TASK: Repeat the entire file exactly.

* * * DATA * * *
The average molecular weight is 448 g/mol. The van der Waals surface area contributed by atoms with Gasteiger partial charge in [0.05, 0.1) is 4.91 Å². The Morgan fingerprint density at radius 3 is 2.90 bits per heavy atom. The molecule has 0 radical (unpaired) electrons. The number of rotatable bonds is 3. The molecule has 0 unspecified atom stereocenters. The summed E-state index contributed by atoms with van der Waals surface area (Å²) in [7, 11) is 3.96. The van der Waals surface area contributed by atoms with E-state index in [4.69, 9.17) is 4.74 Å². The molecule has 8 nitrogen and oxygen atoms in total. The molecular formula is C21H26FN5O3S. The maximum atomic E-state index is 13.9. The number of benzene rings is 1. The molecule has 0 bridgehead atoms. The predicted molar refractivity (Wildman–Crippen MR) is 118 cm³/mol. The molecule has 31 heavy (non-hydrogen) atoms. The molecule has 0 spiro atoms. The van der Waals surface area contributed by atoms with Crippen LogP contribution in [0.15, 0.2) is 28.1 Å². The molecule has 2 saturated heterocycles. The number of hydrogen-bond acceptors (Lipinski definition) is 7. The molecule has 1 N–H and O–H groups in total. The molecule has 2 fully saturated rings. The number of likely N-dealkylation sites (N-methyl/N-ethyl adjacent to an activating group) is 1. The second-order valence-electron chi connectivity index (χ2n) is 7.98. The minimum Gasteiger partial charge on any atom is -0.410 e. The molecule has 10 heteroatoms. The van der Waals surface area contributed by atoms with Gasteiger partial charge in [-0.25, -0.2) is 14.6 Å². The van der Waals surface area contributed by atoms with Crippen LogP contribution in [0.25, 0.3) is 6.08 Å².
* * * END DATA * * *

The average molecular weight is 448 g/mol. The van der Waals surface area contributed by atoms with Gasteiger partial charge in [0.05, 0.1) is 4.91 Å². The Morgan fingerprint density at radius 3 is 2.90 bits per heavy atom. The molecule has 0 radical (unpaired) electrons. The number of rotatable bonds is 3. The molecule has 0 unspecified atom stereocenters. The summed E-state index contributed by atoms with van der Waals surface area (Å²) in [7, 11) is 3.96. The van der Waals surface area contributed by atoms with E-state index in [4.69, 9.17) is 4.74 Å². The molecule has 8 nitrogen and oxygen atoms in total. The molecular formula is C21H26FN5O3S. The maximum atomic E-state index is 13.9. The number of benzene rings is 1. The molecule has 0 bridgehead atoms. The predicted molar refractivity (Wildman–Crippen MR) is 118 cm³/mol. The molecule has 31 heavy (non-hydrogen) atoms. The molecule has 0 spiro atoms. The van der Waals surface area contributed by atoms with Crippen LogP contribution in [0.15, 0.2) is 28.1 Å². The molecule has 2 saturated heterocycles. The number of hydrogen-bond acceptors (Lipinski definition) is 7. The molecule has 1 N–H and O–H groups in total. The molecule has 2 fully saturated rings. The number of likely N-dealkylation sites (N-methyl/N-ethyl adjacent to an activating group) is 1. The second-order valence-electron chi connectivity index (χ2n) is 7.98. The minimum Gasteiger partial charge on any atom is -0.410 e. The molecule has 10 heteroatoms. The van der Waals surface area contributed by atoms with Gasteiger partial charge in [-0.25, -0.2) is 14.6 Å². The van der Waals surface area contributed by atoms with Crippen LogP contribution in [0.25, 0.3) is 6.08 Å².